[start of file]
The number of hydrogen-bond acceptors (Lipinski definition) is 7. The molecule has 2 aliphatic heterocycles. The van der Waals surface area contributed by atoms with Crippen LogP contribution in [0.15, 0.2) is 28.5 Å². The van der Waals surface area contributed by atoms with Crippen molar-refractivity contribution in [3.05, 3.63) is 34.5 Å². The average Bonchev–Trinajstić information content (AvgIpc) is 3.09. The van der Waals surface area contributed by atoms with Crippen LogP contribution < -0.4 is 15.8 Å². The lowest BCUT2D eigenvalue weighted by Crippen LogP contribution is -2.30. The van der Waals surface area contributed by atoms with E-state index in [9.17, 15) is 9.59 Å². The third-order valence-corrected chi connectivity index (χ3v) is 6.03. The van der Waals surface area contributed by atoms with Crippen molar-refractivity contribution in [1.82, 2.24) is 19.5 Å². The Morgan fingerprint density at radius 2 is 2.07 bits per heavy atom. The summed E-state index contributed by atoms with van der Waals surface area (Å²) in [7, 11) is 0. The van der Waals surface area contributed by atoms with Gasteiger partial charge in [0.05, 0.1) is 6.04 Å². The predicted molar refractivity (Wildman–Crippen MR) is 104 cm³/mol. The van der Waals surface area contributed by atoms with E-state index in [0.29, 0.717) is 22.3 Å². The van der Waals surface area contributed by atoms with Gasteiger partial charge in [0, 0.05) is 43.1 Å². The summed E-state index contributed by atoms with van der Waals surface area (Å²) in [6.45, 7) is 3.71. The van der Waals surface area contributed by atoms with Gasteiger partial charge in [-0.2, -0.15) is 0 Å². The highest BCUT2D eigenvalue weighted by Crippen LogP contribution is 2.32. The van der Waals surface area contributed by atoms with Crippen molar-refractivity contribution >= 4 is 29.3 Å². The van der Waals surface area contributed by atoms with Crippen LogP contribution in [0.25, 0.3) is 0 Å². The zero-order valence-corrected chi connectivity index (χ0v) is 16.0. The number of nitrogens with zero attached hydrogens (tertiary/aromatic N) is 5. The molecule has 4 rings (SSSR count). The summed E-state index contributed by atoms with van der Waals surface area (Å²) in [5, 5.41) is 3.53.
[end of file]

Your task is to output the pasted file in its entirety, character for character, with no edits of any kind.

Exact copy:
The number of hydrogen-bond acceptors (Lipinski definition) is 7. The molecule has 2 aliphatic heterocycles. The van der Waals surface area contributed by atoms with Crippen LogP contribution in [0.15, 0.2) is 28.5 Å². The van der Waals surface area contributed by atoms with Crippen molar-refractivity contribution in [3.05, 3.63) is 34.5 Å². The average Bonchev–Trinajstić information content (AvgIpc) is 3.09. The van der Waals surface area contributed by atoms with Crippen LogP contribution < -0.4 is 15.8 Å². The lowest BCUT2D eigenvalue weighted by Crippen LogP contribution is -2.30. The van der Waals surface area contributed by atoms with E-state index in [9.17, 15) is 9.59 Å². The third-order valence-corrected chi connectivity index (χ3v) is 6.03. The van der Waals surface area contributed by atoms with Crippen molar-refractivity contribution in [1.82, 2.24) is 19.5 Å². The Morgan fingerprint density at radius 2 is 2.07 bits per heavy atom. The summed E-state index contributed by atoms with van der Waals surface area (Å²) in [7, 11) is 0. The van der Waals surface area contributed by atoms with Gasteiger partial charge in [0.05, 0.1) is 6.04 Å². The predicted molar refractivity (Wildman–Crippen MR) is 104 cm³/mol. The van der Waals surface area contributed by atoms with E-state index in [0.29, 0.717) is 22.3 Å². The van der Waals surface area contributed by atoms with Gasteiger partial charge in [0, 0.05) is 43.1 Å². The summed E-state index contributed by atoms with van der Waals surface area (Å²) in [6.45, 7) is 3.71. The van der Waals surface area contributed by atoms with Gasteiger partial charge in [-0.2, -0.15) is 0 Å². The highest BCUT2D eigenvalue weighted by Crippen LogP contribution is 2.32. The van der Waals surface area contributed by atoms with Crippen molar-refractivity contribution >= 4 is 29.3 Å². The van der Waals surface area contributed by atoms with Crippen LogP contribution in [0.25, 0.3) is 0 Å². The zero-order valence-corrected chi connectivity index (χ0v) is 16.0. The number of nitrogens with zero attached hydrogens (tertiary/aromatic N) is 5. The molecule has 4 rings (SSSR count). The summed E-state index contributed by atoms with van der Waals surface area (Å²) in [5, 5.41) is 3.53.